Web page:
Best pumpkin patches near Philly
Kicking off its pumpkin-picking season in mid-September, this farm is traditionally known for Christmas trees, but doubles as a fall-festive pumpkin patch during autumn months, with hourly wagon rides through the week and a surprisingly eclectic number of kid-friendly activities—everything from “Jumpin’ Pumpkin” for toddlers to a hay bale maze that snakes around the edge of the patch. If you’re really feeling the vibe, swing for a private bonfire, bookable in two-hour time slots for $8 per person. Only looking for pumpkins? Those will run you $1.50 to $25.95, depending on the size.
This Jersey pumpkin-lovin’ outpost opens its patch near the end of September each year, offering a fairly standard experience—as far as pumpkin patches go—that’s rounded out with some exceptionally delicious pumpkin pie and pumpkin cream cheese available for purchase. Before picking your pumpkins (they’re 79 cents per pound), relax in the plant yard, where you’ll find everything from mums to fairy-garden decor. There’s not much in the way of thrills, really, but for approximately $10 kids and young adults can take part in the “Lost Civilizations”-themed corn maze.
Pumpkins are aplenty at Duffield’s, packaged with an educational, narrated hayride or purchasable as standalones for $6 each at the market. The farm also works with schools to organize field trips to their “Learning Barn.” Come early in the morning to get an inside look at the baking process for their donuts, and stick around for lunch—they have a rotating soup and sandwich menu that changes weekly alongside the crop harvest. The rustic and altogether charming Country Barn Market is worth a perusal after, whether for produce or accessorizing your pumpkin with some mums.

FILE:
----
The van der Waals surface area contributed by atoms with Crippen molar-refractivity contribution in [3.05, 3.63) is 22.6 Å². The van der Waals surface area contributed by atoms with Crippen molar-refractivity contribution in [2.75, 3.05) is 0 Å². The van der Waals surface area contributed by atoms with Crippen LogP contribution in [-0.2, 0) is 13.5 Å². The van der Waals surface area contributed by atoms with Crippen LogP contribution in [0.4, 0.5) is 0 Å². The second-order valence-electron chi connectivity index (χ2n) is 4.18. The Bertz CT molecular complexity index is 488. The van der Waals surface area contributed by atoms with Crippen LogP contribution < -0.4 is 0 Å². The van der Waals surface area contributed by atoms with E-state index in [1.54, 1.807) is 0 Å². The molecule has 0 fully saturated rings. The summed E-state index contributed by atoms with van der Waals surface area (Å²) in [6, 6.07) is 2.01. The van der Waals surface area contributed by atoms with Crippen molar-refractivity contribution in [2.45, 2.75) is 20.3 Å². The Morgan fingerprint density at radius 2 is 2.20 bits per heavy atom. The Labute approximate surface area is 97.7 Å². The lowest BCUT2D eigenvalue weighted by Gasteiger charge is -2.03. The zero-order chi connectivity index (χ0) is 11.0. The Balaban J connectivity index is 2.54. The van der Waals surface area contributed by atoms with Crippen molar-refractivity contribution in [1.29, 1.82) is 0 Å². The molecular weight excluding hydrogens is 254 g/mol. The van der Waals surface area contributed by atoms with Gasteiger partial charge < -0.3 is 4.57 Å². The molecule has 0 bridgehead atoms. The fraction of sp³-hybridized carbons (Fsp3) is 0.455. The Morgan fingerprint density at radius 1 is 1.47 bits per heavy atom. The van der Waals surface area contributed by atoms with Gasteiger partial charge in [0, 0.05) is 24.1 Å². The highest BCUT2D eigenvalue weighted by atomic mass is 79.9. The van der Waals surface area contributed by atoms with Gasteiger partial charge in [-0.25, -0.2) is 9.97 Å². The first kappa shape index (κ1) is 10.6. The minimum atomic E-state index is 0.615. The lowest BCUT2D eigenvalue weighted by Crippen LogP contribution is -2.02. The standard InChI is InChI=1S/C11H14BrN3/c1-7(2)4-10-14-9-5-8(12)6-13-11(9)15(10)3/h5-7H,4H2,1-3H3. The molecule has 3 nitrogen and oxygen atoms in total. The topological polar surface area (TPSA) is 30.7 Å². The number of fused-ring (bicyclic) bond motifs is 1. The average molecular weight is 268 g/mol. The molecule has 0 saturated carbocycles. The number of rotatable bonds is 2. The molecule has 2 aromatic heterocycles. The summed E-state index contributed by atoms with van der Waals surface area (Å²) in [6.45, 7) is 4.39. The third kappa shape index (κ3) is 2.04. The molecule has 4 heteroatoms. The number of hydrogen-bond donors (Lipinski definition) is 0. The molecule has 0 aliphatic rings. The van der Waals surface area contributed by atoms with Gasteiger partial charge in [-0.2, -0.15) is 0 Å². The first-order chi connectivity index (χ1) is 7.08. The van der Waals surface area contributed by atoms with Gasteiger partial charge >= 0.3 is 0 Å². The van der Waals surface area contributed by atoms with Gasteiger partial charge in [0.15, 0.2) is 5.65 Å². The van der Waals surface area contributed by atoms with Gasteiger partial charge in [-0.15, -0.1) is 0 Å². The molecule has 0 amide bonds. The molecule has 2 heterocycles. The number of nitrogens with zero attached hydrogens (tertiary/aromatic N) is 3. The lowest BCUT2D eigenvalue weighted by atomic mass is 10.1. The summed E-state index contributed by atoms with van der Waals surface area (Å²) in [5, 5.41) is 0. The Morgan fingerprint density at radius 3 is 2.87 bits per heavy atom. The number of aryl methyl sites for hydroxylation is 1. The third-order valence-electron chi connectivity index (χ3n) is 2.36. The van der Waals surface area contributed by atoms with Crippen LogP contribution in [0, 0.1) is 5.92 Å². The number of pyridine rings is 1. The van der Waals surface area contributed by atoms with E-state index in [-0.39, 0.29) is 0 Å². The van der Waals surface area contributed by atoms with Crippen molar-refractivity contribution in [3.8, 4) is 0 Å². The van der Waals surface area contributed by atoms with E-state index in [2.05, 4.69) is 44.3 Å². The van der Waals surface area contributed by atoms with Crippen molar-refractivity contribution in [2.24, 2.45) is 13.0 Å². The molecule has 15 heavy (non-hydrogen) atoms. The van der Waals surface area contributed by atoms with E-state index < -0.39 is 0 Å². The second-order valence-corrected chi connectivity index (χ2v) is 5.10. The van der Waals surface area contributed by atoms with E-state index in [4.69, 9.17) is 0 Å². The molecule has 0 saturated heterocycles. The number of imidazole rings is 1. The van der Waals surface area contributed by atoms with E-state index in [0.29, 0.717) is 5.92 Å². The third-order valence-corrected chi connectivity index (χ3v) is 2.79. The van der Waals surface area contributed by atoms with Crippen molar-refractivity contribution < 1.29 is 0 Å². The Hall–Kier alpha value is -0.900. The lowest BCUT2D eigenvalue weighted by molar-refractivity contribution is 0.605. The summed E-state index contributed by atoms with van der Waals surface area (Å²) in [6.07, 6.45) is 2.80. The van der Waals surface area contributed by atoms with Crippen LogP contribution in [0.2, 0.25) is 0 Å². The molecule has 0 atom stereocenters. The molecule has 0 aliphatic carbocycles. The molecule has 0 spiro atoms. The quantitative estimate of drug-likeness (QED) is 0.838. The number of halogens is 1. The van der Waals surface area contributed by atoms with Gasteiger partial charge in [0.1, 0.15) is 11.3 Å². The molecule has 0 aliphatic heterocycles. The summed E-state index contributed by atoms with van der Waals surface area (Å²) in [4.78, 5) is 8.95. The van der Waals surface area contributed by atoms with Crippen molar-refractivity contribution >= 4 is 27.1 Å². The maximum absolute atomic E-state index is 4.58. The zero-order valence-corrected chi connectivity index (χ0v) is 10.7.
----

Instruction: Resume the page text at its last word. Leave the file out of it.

Through October, during weekends, Country Barn offers a variety of pumpkins—both in size and color—for 50 cents per pound. Among them: Peanut Pumpkins, Jack-B-Littles and several types of gourds—not to mention, it’s your best bet for finding a green pumpkin, should that be your preference. Kids entertainment comes in the form of Barnyard Kingdom, an $11 admission that includes access to a five-acre corn maze, a pig show and petting zoo.
As much an amusement park as a pumpkin farm—seriously, there are potato sack races, a jungle trail maze, bull roping, bell ringing, etc.—the 18-acre Hellerick’s Family Farm is a charming experience for kids and adults. Eighteen dollars secures admission to the “Adventure Farm” all day, with as many as 45 activities accessible through the week. The real allure of Hellerick’s, though? The hilarious pumpkin-rolling competitions, where you’ll get lost watching kids gleefully chucking the lumpy orange globes down the Bucks County hillside. Fork over 65 cents per pound to take home some of your own rolly pollies.
The pride and joy of Gloucester County for pumpkins, you’ll find pumpkins both giant and mini here, plus gourds and Indian corn. For the patch, guests pay a flat fee to embark on a 20-minute hayride to the whimsical, purple and pint-sized “Hilda’s House,” where kids pick a small pumpkin and select a prize from Hilda’s Cauldron. It’s also the only farm that makes pumpkin donuts. Not to mention pumpkin cakes and iced cookies. Pumpkins here will set you back 69 cents per pound.
This Lansdale mainstay packs its patch with pumpkins perfect for both consumption and optimal carving. The farm gets some notable extra credit for its solid customer service—they’ll spill all you need to know about keeping your produce, pumpkin or otherwise in tip-top shape. For the farm’s most festive pumpkin experience, plan to attend the annual lighting of the “Great Pumpkin,” where adults can jam to live music and kids can sit cross-legged in the crisp fall air for story time.
Though you’ll have to pay a fee for admittance to the weekend Fall Fest, the bright side is that this accessible farm and orchard jampacks the day with things to do: apple-picking, an animal education mini-exhibit, a corn maze and the usual collection of inflatable attractions and storytimes. The highlight of the experience, though, is the assortment of Di Bruno Bros., Stonewall Kitchen and Rose Bank Winery goods available at the farmers’ market. Plus, pumpkin bars and, as the days get even colder, eggnog doughnuts. Punkin hunters will pay 59 cents per pound for their gourd.